Should I Fight Anger?

Should I Fight Anger?

Some psychologists say that it’s unhealthy to stuff down your feelings. They advocate freely expressing your anger. If you are upset, communicate it to others! Otherwise you’ll be emotionally blocked and paralyzed. Our culture tells us we have a “right” to be heard, and they protest in the streets to express their outrage.

Anger is a God-given emotion, intended for good purposes. But it became distorted and misused once sin entered the world. It’s comparable to other God-given gifts that have been similarly warped;  such as work, food, sex, and rest.

TYPES OF ANGER

Righteous anger is a reaction to violations of God’s laws and character. It is concerned with offenses against God. It’s expressed in godly ways, and cares for those who are victimized or oppressed. Its goal is helping, healing and restoration.

However, most of the time we are dealing with the sinful version of anger, not the righteous kind. My sinful anger is a reaction to a wrong or perceived wrong against me. I’m concerned about how I was offended, mistreated, or ignored. My anger is expressed in harsh words or angry outbursts that harm others. My ultimate goal is getting my own way.

THE FRUITS OF ANGER

So the result of my anger is an attempt to bully others to get the results I want. I yell, berate, plead or threaten. Sometimes it’s more subtle in the form of manipulation or passive-aggressive behavior, but my desire is the same. I want what I want, how and when I want it.

Is this appropriate behavior for us, beloved children of the King? Many times public protests end with violence or looting. Even if the cause that prompted the march is just, the outpouring of anger often wreaks havoc.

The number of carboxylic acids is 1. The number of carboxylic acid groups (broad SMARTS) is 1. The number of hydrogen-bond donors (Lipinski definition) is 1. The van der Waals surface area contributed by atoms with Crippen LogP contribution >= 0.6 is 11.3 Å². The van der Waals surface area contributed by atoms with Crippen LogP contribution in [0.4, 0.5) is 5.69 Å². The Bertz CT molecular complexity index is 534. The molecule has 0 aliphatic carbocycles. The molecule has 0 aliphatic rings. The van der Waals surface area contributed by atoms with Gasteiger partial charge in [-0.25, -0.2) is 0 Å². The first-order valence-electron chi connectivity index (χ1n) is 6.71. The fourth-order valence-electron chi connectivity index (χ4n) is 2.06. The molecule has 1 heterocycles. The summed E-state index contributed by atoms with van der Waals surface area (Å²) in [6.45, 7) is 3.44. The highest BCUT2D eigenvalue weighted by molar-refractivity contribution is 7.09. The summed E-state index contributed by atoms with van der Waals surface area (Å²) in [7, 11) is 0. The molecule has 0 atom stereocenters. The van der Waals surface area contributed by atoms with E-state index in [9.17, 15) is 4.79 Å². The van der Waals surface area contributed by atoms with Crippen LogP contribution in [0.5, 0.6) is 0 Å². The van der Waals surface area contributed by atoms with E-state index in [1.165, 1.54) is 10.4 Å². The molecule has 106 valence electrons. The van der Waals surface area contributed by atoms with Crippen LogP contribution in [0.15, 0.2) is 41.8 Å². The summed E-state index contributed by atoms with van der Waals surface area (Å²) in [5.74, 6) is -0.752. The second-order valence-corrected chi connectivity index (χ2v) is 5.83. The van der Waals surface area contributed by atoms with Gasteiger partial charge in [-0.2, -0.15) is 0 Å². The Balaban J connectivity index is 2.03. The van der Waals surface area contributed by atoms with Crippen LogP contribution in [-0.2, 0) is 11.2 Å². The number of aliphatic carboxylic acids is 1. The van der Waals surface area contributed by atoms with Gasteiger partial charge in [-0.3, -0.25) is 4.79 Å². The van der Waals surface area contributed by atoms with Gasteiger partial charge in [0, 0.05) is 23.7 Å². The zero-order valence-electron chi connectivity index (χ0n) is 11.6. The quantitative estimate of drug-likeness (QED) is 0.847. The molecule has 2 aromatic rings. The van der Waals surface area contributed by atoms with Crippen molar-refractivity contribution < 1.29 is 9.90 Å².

The Bible tells us that man’s anger doesn’t result in the righteous life God desires for us (James 1:20). We’re warned to let go of our anger quickly and not let it simmer, lest we give the devil a foothold (Ephesians 4: 26-27). A foothold is a perch or a position of safety while climbing. From his firm perch, the enemy can attack us more easily. We open ourselves to further temptations when we hold onto anger. Sin, left unchecked, always leads to more sin.

The end of Ephesians 4 also warns us about unwholesome words, slander, wrath and malice. In contrast, we’re told to be kind, forgiving and tenderhearted towards others. These are the polar opposites of angrily demanding my own way.

Ephesians 4:32

MY STORY

In my life, the enemy had firm footing for years. I wallowed in anger, resentment and bitterness towards others. I believed I had good reasons, and held firm grudges. But the anger turned to resentment (re-living the offense), and then bitterness.

You may have heard the old adage: “Bitterness is like drinking poison and hoping your enemy will die.” I can testify to the truth of this. In Hebrews 12:15 it’s called a root and is said to defile many. Not only was my own life poisoned, but I “defiled” those around me with my attitudes and actions. The eventual outcome of anger is the dark slimy pit of bitterness, and it’s a terrible place to be.

But, praise God! He heals and forgives and restores. He transforms our minds when we turn from our sinful thoughts and actions. He gives us a soft, forgiving heart in place of the hard and bitter one. This is what He did for me! And He brings glory to Himself as we show evidence of His Spirit at work.

So, fight anger and forgive those who hurt you. Ask Jesus to heal you and give you power to love others as He loves us.

“And so we know and rely on the love God has for us. God is love. Whoever lives in love lives in God, and God in them.” -I John 4:16

Linda Graf About Linda Graf

Linda Graf is the author of  Bitter Truth: My Story of Bitterness, Grace and Repentance. She wrote it after the Lord freed her from a lifestyle of anger and bitterness. She is a musician, a mentor and mother. Being an author was never on her radar, but during her journey from bitterness to joy in Christ, she was compelled to write about it. Check out her website where she blogs regularly.

Comments

  1. What you describe in your personal life I see in the streets of our nation. Oh, how I wish people with the same goal would sit down together and agree on a few methods of helping the helpless! We won’t agree on everything, but we can start with one small united effort.

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